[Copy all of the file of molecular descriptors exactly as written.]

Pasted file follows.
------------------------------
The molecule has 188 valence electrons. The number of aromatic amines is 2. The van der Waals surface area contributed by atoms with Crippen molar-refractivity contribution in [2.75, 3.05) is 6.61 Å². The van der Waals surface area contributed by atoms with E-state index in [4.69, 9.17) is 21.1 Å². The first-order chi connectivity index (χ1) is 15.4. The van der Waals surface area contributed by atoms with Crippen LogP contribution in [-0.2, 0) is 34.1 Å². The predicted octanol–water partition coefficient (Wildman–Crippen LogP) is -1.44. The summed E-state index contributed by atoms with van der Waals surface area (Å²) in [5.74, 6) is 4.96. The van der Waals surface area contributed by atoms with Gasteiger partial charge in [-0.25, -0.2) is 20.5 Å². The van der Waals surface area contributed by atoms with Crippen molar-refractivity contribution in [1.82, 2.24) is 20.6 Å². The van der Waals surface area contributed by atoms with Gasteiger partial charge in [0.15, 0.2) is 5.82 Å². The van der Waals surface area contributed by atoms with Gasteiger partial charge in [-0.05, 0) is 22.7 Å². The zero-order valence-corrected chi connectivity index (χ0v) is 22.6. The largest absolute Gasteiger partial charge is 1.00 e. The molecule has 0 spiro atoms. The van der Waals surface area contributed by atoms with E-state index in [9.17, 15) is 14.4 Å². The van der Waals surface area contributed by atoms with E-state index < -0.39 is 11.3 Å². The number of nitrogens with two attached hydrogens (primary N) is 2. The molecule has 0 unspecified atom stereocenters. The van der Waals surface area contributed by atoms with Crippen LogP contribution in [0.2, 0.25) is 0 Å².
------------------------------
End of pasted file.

The molecule has 188 valence electrons. The number of aromatic amines is 2. The van der Waals surface area contributed by atoms with Crippen molar-refractivity contribution in [2.75, 3.05) is 6.61 Å². The van der Waals surface area contributed by atoms with E-state index in [4.69, 9.17) is 21.1 Å². The first-order chi connectivity index (χ1) is 15.4. The van der Waals surface area contributed by atoms with Crippen LogP contribution in [-0.2, 0) is 34.1 Å². The predicted octanol–water partition coefficient (Wildman–Crippen LogP) is -1.44. The summed E-state index contributed by atoms with van der Waals surface area (Å²) in [5.74, 6) is 4.96. The van der Waals surface area contributed by atoms with Gasteiger partial charge in [-0.25, -0.2) is 20.5 Å². The van der Waals surface area contributed by atoms with Crippen molar-refractivity contribution in [1.82, 2.24) is 20.6 Å². The van der Waals surface area contributed by atoms with Gasteiger partial charge in [0.15, 0.2) is 5.82 Å². The van der Waals surface area contributed by atoms with Gasteiger partial charge in [-0.05, 0) is 22.7 Å². The zero-order valence-corrected chi connectivity index (χ0v) is 22.6. The largest absolute Gasteiger partial charge is 1.00 e. The molecule has 0 spiro atoms. The van der Waals surface area contributed by atoms with E-state index in [9.17, 15) is 14.4 Å². The van der Waals surface area contributed by atoms with E-state index < -0.39 is 11.3 Å². The number of nitrogens with two attached hydrogens (primary N) is 2. The molecule has 0 unspecified atom stereocenters. The van der Waals surface area contributed by atoms with Crippen LogP contribution in [0.2, 0.25) is 0 Å².